From nearly the start of the now eight-year long war in Syria, analysts and commentators polarized into two camps, with some calling the conflict a "popular uprising" in cause of democracy against a brutal dictator, and with others seeing it as a 'regime change war' fueled largely by US imperialist interests.
While there's many layers to what most can now acknowledge long ago became a complex international proxy war, America's commander-in-chief just issued an astounding admission that has a number of pundits scratching their heads.
Following a Friday morning phone call with Turkey's Erdogan over Thursday's newly inked ceasefire deal with the Kurds, President Trump tweeted "The U.S. has secured the Oil, & the ISIS Fighters are double secured by Kurds & Turkey..."
.....this thinking years ago. Instead, it was always held together with very weak bandaids, & in an artificial manner. There is good will on both sides & a really good chance for success. The U.S. has secured the Oil, & the ISIS Fighters are double secured by Kurds & Turkey....— Donald J. Trump (@realDonaldTrump) October 18, 2019
Amid Trump's 'mission accomplished' moment where he also said "The Kurds are very happy, Turkey is very happy, the U.S. is very happy" (though we seriously doubt the Kurds are happy) — came these further statements in front of reporters:
"We've taken control of the oil in the Middle East," the president said.
Though not elaborating on his provocative statement further, it remains that though a general US troop draw down in Syria has been ordered, American special forces and Kurdish-led SDF forces remain in control of the key oil and gas infrastructure in the Deir Ezzor region, east of the Euphrates. Thus presumably the president was talking specifically about "securing" Syria's oil, which over the past two years has been an accomplished fact.
"We've taken control of the oil in the Middle East," says @POTUS (who didn't respond to subsequent questions from me and other pool reporters to elaborate on what he means by that).— Steve Herman (@W7VOA) October 18, 2019
On Thursday, we asked the question: will US forces withdraw even from occupying Syria's largest oil fields, like the massive al-Omar field? Will the Pentagon hand back another major energy resource, Conoco gas field, to Damascus?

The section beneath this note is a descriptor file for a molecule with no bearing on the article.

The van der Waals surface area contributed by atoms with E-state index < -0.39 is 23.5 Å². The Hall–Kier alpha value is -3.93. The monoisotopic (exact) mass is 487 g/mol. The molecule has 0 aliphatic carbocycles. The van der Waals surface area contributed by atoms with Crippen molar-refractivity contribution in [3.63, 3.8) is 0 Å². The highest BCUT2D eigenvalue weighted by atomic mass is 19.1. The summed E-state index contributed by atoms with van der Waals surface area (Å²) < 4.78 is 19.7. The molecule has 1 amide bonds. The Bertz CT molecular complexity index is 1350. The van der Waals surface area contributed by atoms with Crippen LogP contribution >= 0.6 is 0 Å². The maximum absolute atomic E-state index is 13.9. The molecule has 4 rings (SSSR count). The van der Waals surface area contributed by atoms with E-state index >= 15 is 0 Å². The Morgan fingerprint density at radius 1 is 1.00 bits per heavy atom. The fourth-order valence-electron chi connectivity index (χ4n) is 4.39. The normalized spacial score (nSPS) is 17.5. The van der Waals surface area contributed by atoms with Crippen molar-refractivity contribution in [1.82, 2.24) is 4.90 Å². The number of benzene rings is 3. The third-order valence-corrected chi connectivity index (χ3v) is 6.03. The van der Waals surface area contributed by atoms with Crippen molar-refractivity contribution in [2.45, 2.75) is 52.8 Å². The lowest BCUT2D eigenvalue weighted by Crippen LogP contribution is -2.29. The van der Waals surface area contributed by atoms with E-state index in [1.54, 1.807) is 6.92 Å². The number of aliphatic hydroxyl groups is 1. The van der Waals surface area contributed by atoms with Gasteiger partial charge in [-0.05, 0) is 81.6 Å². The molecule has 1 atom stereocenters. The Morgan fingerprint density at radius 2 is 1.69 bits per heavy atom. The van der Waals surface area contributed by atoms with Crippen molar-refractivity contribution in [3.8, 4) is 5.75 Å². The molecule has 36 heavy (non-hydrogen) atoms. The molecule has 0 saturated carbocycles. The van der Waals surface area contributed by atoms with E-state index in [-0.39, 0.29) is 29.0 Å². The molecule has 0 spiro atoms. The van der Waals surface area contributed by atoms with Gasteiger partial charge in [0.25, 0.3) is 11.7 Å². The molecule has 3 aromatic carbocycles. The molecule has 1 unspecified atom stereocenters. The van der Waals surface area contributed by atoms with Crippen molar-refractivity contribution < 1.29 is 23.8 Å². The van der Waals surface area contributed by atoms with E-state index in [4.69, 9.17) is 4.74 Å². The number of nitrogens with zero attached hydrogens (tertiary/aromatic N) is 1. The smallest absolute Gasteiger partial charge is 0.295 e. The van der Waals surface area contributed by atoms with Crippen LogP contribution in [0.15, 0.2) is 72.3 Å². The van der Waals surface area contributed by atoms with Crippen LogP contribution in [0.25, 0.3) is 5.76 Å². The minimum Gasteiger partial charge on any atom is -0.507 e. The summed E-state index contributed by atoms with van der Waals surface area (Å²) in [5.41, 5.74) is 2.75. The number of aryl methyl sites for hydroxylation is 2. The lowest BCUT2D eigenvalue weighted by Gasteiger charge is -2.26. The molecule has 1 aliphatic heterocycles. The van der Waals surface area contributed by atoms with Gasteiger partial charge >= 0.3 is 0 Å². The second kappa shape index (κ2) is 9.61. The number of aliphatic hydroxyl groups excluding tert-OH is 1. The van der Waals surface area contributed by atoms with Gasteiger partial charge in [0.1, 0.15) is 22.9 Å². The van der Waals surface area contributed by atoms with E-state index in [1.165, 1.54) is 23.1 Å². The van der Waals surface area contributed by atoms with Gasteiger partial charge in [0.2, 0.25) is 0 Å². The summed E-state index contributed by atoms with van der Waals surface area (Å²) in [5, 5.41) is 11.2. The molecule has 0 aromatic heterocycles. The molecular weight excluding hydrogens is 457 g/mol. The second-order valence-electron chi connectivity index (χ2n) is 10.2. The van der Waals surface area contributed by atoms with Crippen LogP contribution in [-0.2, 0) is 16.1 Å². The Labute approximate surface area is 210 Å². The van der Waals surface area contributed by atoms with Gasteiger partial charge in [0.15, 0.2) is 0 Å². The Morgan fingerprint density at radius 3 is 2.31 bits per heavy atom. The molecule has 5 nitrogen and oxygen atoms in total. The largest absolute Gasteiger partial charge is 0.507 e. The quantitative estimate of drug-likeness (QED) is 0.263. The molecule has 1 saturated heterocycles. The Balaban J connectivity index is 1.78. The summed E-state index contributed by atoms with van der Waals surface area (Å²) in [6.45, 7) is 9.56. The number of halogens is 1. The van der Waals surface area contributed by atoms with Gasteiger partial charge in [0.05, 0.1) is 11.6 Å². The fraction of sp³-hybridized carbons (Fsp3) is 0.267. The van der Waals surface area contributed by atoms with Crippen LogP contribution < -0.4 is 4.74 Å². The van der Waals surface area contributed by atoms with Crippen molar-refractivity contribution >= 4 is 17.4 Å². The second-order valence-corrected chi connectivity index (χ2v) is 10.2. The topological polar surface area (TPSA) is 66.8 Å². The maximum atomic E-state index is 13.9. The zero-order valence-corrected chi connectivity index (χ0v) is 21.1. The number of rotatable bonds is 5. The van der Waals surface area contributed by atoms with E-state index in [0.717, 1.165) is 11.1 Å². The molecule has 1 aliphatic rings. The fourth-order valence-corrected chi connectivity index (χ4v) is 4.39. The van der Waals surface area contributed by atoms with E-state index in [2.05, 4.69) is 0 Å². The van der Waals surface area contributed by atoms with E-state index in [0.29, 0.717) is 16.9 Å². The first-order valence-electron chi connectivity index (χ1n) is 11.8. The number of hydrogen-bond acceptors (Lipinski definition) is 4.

Over two years ago, as the Syrian Army was racing toward its oil and gas heartland in Deir Ezzor just as the Islamic State was in retreat, the US-backed SDF took over the region, with support of American fighter jets.
Above: overhead view Conoco/Tabiya plant. ConocoPhillips founded it, yet is not currently associated with the company. After 2005 the facility was entirely state-owned and operated.
Since then, Damascus has demanded the giant oil and gas fields be turned back over to their legitimate owner, the Syrian state.
The US in turn maintained a tight blockade against Damascus on these vital energy supplies, combined with more recent crippling sanctions on Syria's ability to import oil (which it must now get primarily from Iran).
But with the war now clearly winding down, and Trump's stated desire to exit the theater altogether, is he ready to finally hand back Syria's crucial energy heartland?
Though it's not the first time Trump has briefly pulled back the curtain to reveal naked US imperial self-interest in Syria at work (instead of Washington's usual "humanitarian" war rhetoric), explicitly connecting the Pentagon's presence in the region with oil and MidEast energy, Friday's comments are deeply revealing in terms of what may keep the Pentagon there, even if there's a "light footprint," as US pundits like to say.
But if Syria's oil and gas fields are finally handed back, this will be the surest sign every US soldier is set to come home from Syria.